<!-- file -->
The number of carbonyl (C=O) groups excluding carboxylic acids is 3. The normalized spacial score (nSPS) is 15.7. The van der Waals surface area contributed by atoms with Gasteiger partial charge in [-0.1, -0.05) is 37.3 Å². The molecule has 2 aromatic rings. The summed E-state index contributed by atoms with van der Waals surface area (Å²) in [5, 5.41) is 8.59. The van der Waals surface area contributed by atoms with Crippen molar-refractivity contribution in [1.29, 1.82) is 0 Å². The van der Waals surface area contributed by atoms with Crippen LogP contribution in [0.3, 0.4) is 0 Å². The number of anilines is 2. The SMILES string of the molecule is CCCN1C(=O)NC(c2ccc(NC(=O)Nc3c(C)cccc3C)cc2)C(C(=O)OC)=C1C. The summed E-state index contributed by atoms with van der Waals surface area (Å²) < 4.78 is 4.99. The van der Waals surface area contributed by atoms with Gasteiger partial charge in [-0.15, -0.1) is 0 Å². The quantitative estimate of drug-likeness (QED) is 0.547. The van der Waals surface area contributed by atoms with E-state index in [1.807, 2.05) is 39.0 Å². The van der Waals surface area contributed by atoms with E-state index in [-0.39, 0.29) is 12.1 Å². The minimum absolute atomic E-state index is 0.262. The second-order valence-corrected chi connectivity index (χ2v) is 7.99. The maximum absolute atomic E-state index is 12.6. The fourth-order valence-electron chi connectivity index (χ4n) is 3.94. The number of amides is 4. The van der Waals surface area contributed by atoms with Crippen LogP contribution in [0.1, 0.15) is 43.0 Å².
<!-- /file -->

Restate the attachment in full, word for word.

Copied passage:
The number of carbonyl (C=O) groups excluding carboxylic acids is 3. The normalized spacial score (nSPS) is 15.7. The van der Waals surface area contributed by atoms with Gasteiger partial charge in [-0.1, -0.05) is 37.3 Å². The molecule has 2 aromatic rings. The summed E-state index contributed by atoms with van der Waals surface area (Å²) in [5, 5.41) is 8.59. The van der Waals surface area contributed by atoms with Crippen molar-refractivity contribution in [1.29, 1.82) is 0 Å². The van der Waals surface area contributed by atoms with Crippen LogP contribution in [0.3, 0.4) is 0 Å². The number of anilines is 2. The SMILES string of the molecule is CCCN1C(=O)NC(c2ccc(NC(=O)Nc3c(C)cccc3C)cc2)C(C(=O)OC)=C1C. The summed E-state index contributed by atoms with van der Waals surface area (Å²) < 4.78 is 4.99. The van der Waals surface area contributed by atoms with Gasteiger partial charge in [-0.15, -0.1) is 0 Å². The quantitative estimate of drug-likeness (QED) is 0.547. The van der Waals surface area contributed by atoms with E-state index in [1.807, 2.05) is 39.0 Å². The van der Waals surface area contributed by atoms with E-state index in [-0.39, 0.29) is 12.1 Å². The minimum absolute atomic E-state index is 0.262. The second-order valence-corrected chi connectivity index (χ2v) is 7.99. The maximum absolute atomic E-state index is 12.6. The fourth-order valence-electron chi connectivity index (χ4n) is 3.94. The number of amides is 4. The van der Waals surface area contributed by atoms with Crippen LogP contribution in [0.1, 0.15) is 43.0 Å².